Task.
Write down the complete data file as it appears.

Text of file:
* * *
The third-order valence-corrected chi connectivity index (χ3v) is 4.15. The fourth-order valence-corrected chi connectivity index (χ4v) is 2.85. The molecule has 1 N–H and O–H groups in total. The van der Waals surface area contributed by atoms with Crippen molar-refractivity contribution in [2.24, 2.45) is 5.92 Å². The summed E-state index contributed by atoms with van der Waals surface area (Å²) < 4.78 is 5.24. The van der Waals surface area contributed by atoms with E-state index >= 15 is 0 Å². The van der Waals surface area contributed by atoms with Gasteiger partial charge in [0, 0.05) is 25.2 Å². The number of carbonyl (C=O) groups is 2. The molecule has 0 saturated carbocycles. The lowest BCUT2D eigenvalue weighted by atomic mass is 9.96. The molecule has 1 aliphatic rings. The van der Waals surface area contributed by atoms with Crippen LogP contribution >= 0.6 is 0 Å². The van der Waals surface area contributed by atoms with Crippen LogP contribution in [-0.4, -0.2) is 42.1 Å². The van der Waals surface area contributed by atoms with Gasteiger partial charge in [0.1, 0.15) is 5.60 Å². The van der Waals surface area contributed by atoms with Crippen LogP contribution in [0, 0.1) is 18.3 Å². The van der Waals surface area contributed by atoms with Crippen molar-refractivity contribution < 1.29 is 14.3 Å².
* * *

The third-order valence-corrected chi connectivity index (χ3v) is 4.15. The fourth-order valence-corrected chi connectivity index (χ4v) is 2.85. The molecule has 1 N–H and O–H groups in total. The van der Waals surface area contributed by atoms with Crippen molar-refractivity contribution in [2.24, 2.45) is 5.92 Å². The summed E-state index contributed by atoms with van der Waals surface area (Å²) < 4.78 is 5.24. The van der Waals surface area contributed by atoms with E-state index >= 15 is 0 Å². The van der Waals surface area contributed by atoms with Gasteiger partial charge in [0, 0.05) is 25.2 Å². The number of carbonyl (C=O) groups is 2. The molecule has 0 saturated carbocycles. The lowest BCUT2D eigenvalue weighted by atomic mass is 9.96. The molecule has 1 aliphatic rings. The van der Waals surface area contributed by atoms with Crippen LogP contribution >= 0.6 is 0 Å². The van der Waals surface area contributed by atoms with Crippen LogP contribution in [-0.4, -0.2) is 42.1 Å². The van der Waals surface area contributed by atoms with Gasteiger partial charge in [0.1, 0.15) is 5.60 Å². The van der Waals surface area contributed by atoms with Crippen LogP contribution in [0, 0.1) is 18.3 Å². The van der Waals surface area contributed by atoms with Crippen molar-refractivity contribution < 1.29 is 14.3 Å².